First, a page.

I don’t expect a lot of excitement for the remainder of the month deficit wise, but there will be a large surplus….maybe next Tuesday. I’m not exactly sure what it is, but it is related to income tax witholding…wild guess is that for some entities, taxes withheld from paychecks are sent in on a specific date a few weeks after a quarter closes?? Whatever it is, expect a spike in revenues on that day of around $15-20B.
The “Debt Limit Cushion” is at $47.4B, and shrinking roughly at the expected pace. Using last year as a guide, we only get to 2/3, not 2/15 like the last projection I saw…I will reiterate that I do not have enough data to accurately model “Extrordinary Measures” but last year, the cash deficit between 2/1 and 2/15 was $174B. Need I point out that we currently have $47B in hand, and three weeks left in January? I will continue to keep my eye out though….what I expect to see is a substantial reduction in imaginary “Intragovernmental” debt, currently at 4.856T, offset entirely by an increase in external debt exchanged for cash. Effectively what they would do is push that debt off balance sheet, ignore it, and then issue new debt for cash, technically staying under the limit. Just a little bit shady, but nothing in comparison to the “Trillion Dollar Coin”…don’t get me started.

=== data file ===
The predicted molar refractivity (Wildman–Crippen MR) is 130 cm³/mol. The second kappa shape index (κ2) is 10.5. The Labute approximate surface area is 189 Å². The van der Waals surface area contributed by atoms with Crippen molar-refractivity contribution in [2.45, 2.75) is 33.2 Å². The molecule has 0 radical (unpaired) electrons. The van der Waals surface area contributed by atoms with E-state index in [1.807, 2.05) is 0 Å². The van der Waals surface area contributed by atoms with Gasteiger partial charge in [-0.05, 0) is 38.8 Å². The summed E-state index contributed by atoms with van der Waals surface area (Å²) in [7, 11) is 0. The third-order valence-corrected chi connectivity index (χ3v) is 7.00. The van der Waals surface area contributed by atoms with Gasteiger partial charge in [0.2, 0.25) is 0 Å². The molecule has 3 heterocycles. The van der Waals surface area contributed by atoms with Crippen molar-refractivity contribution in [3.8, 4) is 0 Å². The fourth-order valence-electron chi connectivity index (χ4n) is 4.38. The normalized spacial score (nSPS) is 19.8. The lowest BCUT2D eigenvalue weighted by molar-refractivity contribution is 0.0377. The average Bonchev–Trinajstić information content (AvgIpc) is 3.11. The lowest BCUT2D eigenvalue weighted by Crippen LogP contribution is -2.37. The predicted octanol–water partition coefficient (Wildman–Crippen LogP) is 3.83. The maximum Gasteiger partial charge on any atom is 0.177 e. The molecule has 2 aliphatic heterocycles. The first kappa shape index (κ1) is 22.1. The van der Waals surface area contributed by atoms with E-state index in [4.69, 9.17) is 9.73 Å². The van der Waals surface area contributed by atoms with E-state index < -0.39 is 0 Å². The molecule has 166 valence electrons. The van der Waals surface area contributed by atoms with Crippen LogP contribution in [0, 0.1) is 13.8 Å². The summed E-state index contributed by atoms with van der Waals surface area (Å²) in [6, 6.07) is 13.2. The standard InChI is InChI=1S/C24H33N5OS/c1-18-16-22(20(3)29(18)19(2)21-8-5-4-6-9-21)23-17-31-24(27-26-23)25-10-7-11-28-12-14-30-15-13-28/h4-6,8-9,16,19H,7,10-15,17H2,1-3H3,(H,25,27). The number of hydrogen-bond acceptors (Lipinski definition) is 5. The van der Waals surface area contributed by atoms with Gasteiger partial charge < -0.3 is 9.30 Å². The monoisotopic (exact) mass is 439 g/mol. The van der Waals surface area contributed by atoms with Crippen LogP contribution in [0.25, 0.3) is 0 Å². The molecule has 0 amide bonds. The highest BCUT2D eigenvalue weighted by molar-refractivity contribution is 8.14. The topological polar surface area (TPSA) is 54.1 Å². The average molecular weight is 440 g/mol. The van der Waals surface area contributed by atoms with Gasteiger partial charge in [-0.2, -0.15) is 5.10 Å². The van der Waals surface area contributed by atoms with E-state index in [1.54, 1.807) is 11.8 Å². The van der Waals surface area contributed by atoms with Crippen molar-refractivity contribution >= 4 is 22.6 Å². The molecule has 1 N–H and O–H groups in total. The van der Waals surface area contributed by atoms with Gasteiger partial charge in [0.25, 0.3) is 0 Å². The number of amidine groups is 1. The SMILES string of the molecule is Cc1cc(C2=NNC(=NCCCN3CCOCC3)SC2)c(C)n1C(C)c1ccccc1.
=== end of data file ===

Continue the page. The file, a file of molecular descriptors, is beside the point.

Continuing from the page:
I was watching “Meet The Press” yesterday and during David Gregory’s interview of Mitch McConnell, Gregory was hounding McConnell on whether or not he would use the debt limit as a bargaining tool over the next month. Fair enough, but one thing he kept repeating kept grating against my skull. He kept implying that the reason the US rating was downgraded after the last round was simply because the fight happened in the first place. This is ridiculous. The debt was downgraded because we as a nation have a negative cash flow of about $100B per month and no viable plan to even marginally address this problem. Gregory kept implying that if only Republicans had not made the debt limit an issue, our credit rating wouldn’t have been downgraded. Financial ignorance is nothing new, and since McConnel didn’t call him on it, it’s a pretty safe assumption they are in the same boat. Looking at the facts, it’s a wonder US debt isn’t rated as Junk.
Full Disclosure….a few years back I liquidated about $1k of savings bonds my kids had received from their grandparents for college and purchased silver dollars. I have no regrets.
Sorry for the delay on this one…It took a lot longer to get through the editing process at Seeking Alpha than I expected. Here’s the link.
It’s worth the trouble to get these published at SA first because it it pushes the article, and this site out to a far wider audience that it would get here alone. Also, I get paid per page view, which let’s be honest, isn’t much, but I won’t be sending it back. So click on over and tell all your friends about it!!